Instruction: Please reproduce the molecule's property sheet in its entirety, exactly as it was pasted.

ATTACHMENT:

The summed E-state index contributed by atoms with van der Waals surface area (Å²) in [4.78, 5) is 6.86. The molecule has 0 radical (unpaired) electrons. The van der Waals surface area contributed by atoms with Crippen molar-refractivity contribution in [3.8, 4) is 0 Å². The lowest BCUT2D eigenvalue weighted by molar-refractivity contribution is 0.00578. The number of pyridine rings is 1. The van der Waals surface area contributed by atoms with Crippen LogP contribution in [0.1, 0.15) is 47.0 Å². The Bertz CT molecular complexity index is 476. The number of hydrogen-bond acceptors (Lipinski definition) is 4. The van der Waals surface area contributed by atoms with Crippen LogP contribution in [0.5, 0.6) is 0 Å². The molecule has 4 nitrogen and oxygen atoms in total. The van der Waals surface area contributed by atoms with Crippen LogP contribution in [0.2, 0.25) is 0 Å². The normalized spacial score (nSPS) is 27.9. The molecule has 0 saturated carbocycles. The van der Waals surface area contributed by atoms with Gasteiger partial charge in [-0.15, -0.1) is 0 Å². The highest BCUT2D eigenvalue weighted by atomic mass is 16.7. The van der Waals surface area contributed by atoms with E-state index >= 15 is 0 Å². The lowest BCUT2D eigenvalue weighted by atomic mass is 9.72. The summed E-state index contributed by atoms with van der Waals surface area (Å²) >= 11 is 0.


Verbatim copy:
The summed E-state index contributed by atoms with van der Waals surface area (Å²) in [4.78, 5) is 6.86. The molecule has 0 radical (unpaired) electrons. The van der Waals surface area contributed by atoms with Crippen molar-refractivity contribution in [3.8, 4) is 0 Å². The lowest BCUT2D eigenvalue weighted by molar-refractivity contribution is 0.00578. The number of pyridine rings is 1. The van der Waals surface area contributed by atoms with Crippen LogP contribution in [0.1, 0.15) is 47.0 Å². The Bertz CT molecular complexity index is 476. The number of hydrogen-bond acceptors (Lipinski definition) is 4. The van der Waals surface area contributed by atoms with Crippen LogP contribution in [0.5, 0.6) is 0 Å². The molecule has 4 nitrogen and oxygen atoms in total. The van der Waals surface area contributed by atoms with Crippen LogP contribution in [0.2, 0.25) is 0 Å². The normalized spacial score (nSPS) is 27.9. The molecule has 0 saturated carbocycles. The van der Waals surface area contributed by atoms with Gasteiger partial charge in [-0.15, -0.1) is 0 Å². The highest BCUT2D eigenvalue weighted by atomic mass is 16.7. The van der Waals surface area contributed by atoms with E-state index >= 15 is 0 Å². The lowest BCUT2D eigenvalue weighted by atomic mass is 9.72. The summed E-state index contributed by atoms with van der Waals surface area (Å²) >= 11 is 0.